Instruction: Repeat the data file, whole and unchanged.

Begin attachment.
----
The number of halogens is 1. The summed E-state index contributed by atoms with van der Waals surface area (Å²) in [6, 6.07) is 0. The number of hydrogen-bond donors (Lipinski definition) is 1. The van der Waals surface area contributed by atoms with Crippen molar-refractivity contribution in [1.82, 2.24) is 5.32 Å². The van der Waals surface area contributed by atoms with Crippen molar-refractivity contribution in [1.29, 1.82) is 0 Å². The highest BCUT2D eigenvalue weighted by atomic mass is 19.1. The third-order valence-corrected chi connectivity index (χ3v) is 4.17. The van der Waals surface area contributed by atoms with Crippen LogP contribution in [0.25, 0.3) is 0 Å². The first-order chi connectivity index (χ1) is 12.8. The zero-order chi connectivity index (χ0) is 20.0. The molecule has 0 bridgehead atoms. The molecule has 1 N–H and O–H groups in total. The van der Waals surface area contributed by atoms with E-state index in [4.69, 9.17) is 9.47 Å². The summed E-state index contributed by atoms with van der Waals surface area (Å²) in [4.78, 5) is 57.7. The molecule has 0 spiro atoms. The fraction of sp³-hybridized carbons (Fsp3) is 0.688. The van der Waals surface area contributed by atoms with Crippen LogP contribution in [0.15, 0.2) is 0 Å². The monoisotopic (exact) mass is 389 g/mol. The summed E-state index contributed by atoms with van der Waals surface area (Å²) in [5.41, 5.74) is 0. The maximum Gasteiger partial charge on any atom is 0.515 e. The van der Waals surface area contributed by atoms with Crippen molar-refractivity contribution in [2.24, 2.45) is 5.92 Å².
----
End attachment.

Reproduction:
The number of halogens is 1. The summed E-state index contributed by atoms with van der Waals surface area (Å²) in [6, 6.07) is 0. The number of hydrogen-bond donors (Lipinski definition) is 1. The van der Waals surface area contributed by atoms with Crippen molar-refractivity contribution in [1.82, 2.24) is 5.32 Å². The van der Waals surface area contributed by atoms with Crippen molar-refractivity contribution in [1.29, 1.82) is 0 Å². The highest BCUT2D eigenvalue weighted by atomic mass is 19.1. The third-order valence-corrected chi connectivity index (χ3v) is 4.17. The van der Waals surface area contributed by atoms with Crippen LogP contribution in [0.25, 0.3) is 0 Å². The first-order chi connectivity index (χ1) is 12.8. The zero-order chi connectivity index (χ0) is 20.0. The molecule has 0 bridgehead atoms. The molecule has 1 N–H and O–H groups in total. The van der Waals surface area contributed by atoms with E-state index in [4.69, 9.17) is 9.47 Å². The summed E-state index contributed by atoms with van der Waals surface area (Å²) in [4.78, 5) is 57.7. The molecule has 0 spiro atoms. The fraction of sp³-hybridized carbons (Fsp3) is 0.688. The van der Waals surface area contributed by atoms with Crippen LogP contribution in [0.15, 0.2) is 0 Å². The monoisotopic (exact) mass is 389 g/mol. The summed E-state index contributed by atoms with van der Waals surface area (Å²) in [5.41, 5.74) is 0. The maximum Gasteiger partial charge on any atom is 0.515 e. The van der Waals surface area contributed by atoms with Crippen molar-refractivity contribution in [2.24, 2.45) is 5.92 Å².